Agreed corporations have too much power, I won't fight you there, but the answer to your problems is not fighting globalization and preaching for protectionism. If you got your way with that trade barriers would increase, restricting imports and exports, leading too lower economic growth and is that really what you want after a recession? Last time that happened it lead to the Great Depression. But hey, having a job putting the windshield on a corolla is more beneficial to society right?

    Go get an education so you can learn what the **** you are talking about and maybe your eyes will open just a little bit more.

  36. Sebastian van Dalen

    I understand you have great faith in economic models, and thus in globalization. I do not wish to comment on everything you said I just want to make two remarks. First I think you should not value everything just by it's lower prices or higher purchasing power, you should also look at the effects on environment and society, effects that are not calculated in the GDP. And second you should not have "faith" in economic models that always claim to have the best outcome, IF certain conditions are satisfied (like perfect competition, complete transparency, no transport costs!!!!!!) conditions that as you and I know are never satisfied. It's great to have the best possible outcome in theory, but guess what, we live in reality. Otherwise communism would have worked........

    I hope you are open to discussion instead of living under a western rock, because I think you clearly don't see the havoc globalization wreaks on the environnment and the society's of third world countries.
    And on the western countries for that matter, read Marcuse and understand the term "repressive sublimation"

  37. webman222

    I find that story is biased in favor of the so called 'worker'. Did the factory owner not 'work' and 'risk' their own savings to set up the factory and provide jobs to the workers in the first place...Its nice to take the side of the worker, but lets not forget, the owner took on the risk and put sweat and tears to get the factory started.

    It is the owners of the expropriated factories who are the victims here! Why don't the workers simply buy the owner out instead of expropriating the factory by force, it would seem more just for all parties involved.

    Workers, owners, land lords, machinery all have their place, and all should be compensated for their efforts - not just the workers. The important thing is to keep the factories running.

  38. webman222

    I find that story is biased in favor of the so called 'worker'. Did the factory owner not 'work' and 'risk' their own savings to set up the factory and provide jobs to the workers in the first place...Its nice to take the side of the worker, but lets not forget, the owner took on the risk and put sweat and tears to get the factory started.

    It is the owners of the expropriated factories who are the victims here! Why don't the workers simply buy the owner out instead of expropriating the factory by force, it would seem more just for all parties involved.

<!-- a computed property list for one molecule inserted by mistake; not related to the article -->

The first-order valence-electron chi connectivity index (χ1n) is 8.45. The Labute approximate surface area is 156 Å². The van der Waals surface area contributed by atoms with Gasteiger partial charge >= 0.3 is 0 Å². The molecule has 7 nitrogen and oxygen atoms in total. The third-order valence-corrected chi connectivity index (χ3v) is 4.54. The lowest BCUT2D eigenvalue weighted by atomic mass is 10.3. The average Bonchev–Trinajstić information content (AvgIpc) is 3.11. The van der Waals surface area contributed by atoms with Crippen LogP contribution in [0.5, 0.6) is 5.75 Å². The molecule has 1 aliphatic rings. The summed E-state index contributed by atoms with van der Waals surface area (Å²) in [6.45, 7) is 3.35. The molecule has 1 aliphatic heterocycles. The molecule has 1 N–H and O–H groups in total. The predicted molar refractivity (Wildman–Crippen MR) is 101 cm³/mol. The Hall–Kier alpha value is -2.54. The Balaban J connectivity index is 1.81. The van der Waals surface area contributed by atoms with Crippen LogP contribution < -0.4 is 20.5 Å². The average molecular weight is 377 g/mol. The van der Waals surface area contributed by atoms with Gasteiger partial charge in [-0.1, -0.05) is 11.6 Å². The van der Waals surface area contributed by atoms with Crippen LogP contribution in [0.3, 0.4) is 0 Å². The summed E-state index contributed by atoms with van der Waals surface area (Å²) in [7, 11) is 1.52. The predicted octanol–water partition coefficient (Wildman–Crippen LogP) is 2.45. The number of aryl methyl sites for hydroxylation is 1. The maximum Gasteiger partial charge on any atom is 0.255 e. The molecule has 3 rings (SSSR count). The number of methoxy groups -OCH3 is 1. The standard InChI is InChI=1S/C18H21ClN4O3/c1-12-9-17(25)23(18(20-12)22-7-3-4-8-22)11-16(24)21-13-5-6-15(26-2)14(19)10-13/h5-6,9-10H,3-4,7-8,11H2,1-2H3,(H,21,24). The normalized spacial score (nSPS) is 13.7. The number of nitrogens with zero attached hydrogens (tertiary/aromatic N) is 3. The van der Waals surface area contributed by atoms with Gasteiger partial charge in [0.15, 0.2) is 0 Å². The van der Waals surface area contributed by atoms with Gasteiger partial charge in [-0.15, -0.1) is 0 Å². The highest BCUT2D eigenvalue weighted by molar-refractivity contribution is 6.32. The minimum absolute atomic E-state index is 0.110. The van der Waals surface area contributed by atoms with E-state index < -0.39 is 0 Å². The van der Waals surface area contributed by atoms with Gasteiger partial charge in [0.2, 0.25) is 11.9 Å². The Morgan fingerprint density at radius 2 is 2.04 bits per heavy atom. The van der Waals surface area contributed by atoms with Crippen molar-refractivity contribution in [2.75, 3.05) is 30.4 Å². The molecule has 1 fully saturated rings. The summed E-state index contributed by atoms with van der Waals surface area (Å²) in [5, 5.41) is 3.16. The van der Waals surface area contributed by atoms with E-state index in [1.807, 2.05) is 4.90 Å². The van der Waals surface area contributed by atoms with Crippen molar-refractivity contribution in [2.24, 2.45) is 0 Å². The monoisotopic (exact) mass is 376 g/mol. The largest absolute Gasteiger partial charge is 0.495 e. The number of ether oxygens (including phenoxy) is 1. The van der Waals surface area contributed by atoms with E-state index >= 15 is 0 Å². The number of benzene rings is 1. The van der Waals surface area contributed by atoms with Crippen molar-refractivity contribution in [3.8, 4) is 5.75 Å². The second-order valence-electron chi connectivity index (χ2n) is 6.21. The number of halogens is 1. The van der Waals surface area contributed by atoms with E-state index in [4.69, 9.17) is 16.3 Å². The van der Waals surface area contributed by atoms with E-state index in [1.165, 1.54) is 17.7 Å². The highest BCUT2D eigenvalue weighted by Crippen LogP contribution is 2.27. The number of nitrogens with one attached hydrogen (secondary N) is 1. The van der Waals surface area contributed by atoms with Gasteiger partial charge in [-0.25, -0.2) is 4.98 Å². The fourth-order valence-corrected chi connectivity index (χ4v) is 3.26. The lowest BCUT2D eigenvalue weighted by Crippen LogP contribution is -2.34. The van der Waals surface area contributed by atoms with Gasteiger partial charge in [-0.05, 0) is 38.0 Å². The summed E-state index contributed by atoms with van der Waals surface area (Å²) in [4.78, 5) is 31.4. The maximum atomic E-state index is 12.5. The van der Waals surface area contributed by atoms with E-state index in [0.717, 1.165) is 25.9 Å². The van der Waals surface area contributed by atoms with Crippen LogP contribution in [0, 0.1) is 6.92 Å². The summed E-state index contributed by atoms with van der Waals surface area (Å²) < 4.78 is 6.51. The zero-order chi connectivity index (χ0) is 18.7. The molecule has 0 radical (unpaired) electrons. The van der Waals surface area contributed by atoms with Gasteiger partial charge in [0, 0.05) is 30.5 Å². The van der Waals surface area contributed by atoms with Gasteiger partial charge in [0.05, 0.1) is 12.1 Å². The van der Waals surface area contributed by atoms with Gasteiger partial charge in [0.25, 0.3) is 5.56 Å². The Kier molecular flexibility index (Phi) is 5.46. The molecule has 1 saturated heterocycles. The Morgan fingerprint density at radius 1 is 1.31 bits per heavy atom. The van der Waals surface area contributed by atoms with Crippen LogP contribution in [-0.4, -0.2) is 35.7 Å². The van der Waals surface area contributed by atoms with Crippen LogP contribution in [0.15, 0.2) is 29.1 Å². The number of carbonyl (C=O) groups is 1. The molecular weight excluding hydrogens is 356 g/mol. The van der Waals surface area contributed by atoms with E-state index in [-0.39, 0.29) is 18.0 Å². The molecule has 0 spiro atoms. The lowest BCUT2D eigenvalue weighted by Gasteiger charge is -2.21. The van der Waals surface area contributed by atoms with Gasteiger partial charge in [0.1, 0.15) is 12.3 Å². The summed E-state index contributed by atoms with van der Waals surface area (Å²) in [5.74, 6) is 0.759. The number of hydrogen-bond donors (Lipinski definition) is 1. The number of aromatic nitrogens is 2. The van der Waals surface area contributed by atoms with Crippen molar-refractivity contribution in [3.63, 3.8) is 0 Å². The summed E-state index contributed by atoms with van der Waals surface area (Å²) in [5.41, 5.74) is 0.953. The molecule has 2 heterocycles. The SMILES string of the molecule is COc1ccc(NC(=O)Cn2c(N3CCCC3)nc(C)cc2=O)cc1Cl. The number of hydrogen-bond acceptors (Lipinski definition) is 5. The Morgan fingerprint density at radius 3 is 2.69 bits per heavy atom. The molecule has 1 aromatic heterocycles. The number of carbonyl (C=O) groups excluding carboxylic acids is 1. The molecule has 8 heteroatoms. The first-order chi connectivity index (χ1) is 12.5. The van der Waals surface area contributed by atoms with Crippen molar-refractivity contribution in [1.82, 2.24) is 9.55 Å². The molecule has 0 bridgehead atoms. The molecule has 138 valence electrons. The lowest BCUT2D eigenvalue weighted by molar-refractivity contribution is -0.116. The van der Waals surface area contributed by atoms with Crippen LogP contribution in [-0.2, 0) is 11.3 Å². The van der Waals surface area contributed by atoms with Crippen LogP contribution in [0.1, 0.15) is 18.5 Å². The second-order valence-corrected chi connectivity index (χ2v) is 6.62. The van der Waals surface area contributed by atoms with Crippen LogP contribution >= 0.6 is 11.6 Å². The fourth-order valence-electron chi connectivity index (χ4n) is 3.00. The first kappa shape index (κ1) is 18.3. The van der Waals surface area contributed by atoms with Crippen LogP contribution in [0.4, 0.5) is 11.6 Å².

Workers, owners, land lords, machinery all have their place, and all should be compensated for their efforts - not just the workers. The important thing is to keep the factories running.

  39. web dev

    I find that story is biased in favor of the so called 'worker'. Did the factory owner not 'work' and 'risk' their own savings to set up the factory and provide jobs to the workers in the first place...Its nice to take the side of the worker, but lets not forget, the owner took on the risk and put sweat and tears to get the factory started.

    It is the owners of the expropriated factories who are the victims here! Why don't the workers simply 'buy out' the owner of the factory instead of expropriating the factory by force, it would seem to make more sense for all parties involved.

    Workers, owners, land lords, machinery all have their place, and all should be compensated for their efforts - not just the workers. The important thing is to keep the factories running.

  40. Hanny Palmen

    For all those in favor of the owners. Rerun the documentary and listen more carefully to what is said about what they owe the workers ... No, the former owners had their chance and blew it, and be sure, they haven't ended up poor ... nothing to feel sorry for.

  41. Jessica Casey

    The government hands out all of these subsidies and grants of tax-payer money to these companies with no specifications as to how it is spent, and the business still gets run into the ground. You're bloody right these people have the rights to these companies.

  42. Michiel 'Kader' Witkamp

    hmmmm... you clearly didn't watch very attentively. the factory owners owe the workers months of salary. the factory owners attempt to strip the factories of assetts so as to leave the workers completely destitute.
    You are talking big global corporations, not small entrepreneur ship. I know the difference, because as a small entrepreneur I have to compete with the globals who dominate the market by force and by bribing politicians (i'm london based btw)

  43. Michiel 'Kader' Witkamp

    'economic growth' is based on a paradigm that we live on a planet with infinite resources. You clearly are not aware how much effort goes into setting up stranglehold trade agreements with 3rd world countries. the IMF and Worldbank ensure that 3rd world countries have to open their markets, while we the 'free market western economies' set up fences around ours. we set up so that NO jobs are available in 3rd world industries, APART FROM the ones created by western companies, who pay scarcely over cost-price to the producers, while making record profits on selling their goods to rich westerners.